Grief to Grace retreat director Anne Sherston is changing the lives of abuse survivors, writes Emilie Ng in The Catholic Leader.
At a Grief to Grace retreat held in Hobart earlier this year, a Catholic priest guided 17 abuse survivors through the life, death and resurrection of Jesus Christ. For several days the survivors unpatched hidden wounds caused by traumatic abuse experiences in their childhood or adult life.
There were a number of people who were sexually abused by clergy, others who were the victims of horrific violence, and still more were violated by their own families. They all longed for one thing – to be healed.
Ms Sherston, a survivor of abuse, was observing the faces of these survivors, many of whom kept their abuse a secret for decades.
She saw their faces begin to change; that spark in their spirit was coming back to life.
It’s what she calls the “magnificent” transformation that occurs in people who go on a Grief to Grace retreat.
Grief to Grace is a Catholic ministry founded in the US counselling psychologist Dr Theresa Burke to provide psychological and spiritual healing for survivors of abuse.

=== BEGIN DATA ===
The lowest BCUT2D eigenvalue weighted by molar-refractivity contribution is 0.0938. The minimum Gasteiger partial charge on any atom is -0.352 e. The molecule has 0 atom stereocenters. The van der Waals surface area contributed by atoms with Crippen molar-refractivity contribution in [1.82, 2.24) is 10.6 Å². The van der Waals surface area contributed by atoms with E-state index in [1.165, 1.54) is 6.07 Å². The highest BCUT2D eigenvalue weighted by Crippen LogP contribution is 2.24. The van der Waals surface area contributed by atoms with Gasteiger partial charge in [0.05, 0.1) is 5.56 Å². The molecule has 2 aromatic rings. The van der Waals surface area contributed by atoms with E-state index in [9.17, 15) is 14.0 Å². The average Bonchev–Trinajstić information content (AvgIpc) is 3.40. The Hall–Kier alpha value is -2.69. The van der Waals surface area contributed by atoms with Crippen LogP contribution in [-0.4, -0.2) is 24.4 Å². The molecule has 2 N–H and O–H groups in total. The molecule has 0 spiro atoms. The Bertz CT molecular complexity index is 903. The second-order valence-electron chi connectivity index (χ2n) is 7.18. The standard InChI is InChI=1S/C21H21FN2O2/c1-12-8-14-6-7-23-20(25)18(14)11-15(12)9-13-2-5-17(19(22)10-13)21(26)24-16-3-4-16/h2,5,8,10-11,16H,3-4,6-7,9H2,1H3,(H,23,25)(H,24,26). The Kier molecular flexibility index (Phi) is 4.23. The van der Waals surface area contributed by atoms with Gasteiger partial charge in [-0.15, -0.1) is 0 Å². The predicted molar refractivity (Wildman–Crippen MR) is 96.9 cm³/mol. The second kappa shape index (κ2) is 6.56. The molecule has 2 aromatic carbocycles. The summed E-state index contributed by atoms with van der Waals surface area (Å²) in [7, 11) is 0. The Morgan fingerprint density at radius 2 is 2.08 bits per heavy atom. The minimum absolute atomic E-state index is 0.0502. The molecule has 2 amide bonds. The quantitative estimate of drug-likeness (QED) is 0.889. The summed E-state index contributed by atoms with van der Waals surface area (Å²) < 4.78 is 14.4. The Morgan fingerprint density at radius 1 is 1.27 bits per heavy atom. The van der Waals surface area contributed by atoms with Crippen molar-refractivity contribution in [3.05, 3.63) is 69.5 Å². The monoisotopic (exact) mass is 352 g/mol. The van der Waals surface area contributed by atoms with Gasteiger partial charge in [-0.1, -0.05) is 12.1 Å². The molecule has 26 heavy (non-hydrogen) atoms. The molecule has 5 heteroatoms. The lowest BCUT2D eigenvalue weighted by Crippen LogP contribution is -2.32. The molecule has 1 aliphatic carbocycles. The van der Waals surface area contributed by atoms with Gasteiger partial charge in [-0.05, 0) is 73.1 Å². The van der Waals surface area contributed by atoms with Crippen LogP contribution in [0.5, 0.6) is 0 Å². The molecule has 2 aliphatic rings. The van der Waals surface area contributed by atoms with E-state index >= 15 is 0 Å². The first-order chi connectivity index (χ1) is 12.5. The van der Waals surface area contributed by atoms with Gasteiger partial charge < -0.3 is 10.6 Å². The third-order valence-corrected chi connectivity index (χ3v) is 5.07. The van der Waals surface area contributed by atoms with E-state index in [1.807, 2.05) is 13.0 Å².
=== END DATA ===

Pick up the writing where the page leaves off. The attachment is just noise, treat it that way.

The retreat is offered to people who were abused in any way, whether physical, emotional, spiritual, financial, or sexual, including institutional and clergy child sexual abuse, rape, incest or neglect.
Open to men and women of all religions, and Catholic clergy or religious, Grief to Grace retreats last for five to seven days and take participants on a spiritual pilgrimage towards healing.
There are no spectators on the retreat; every single person making the retreat has, in some way or another, experienced abuse.
Ms Sherston brought the retreat to Australia and ran her first successful retreat this year.
“They turn up with really long faces and by the end of the retreat, they are totally on the way to being healed,” she said.
“Nothing is an immediate fix but it shows them and it gives them hope.”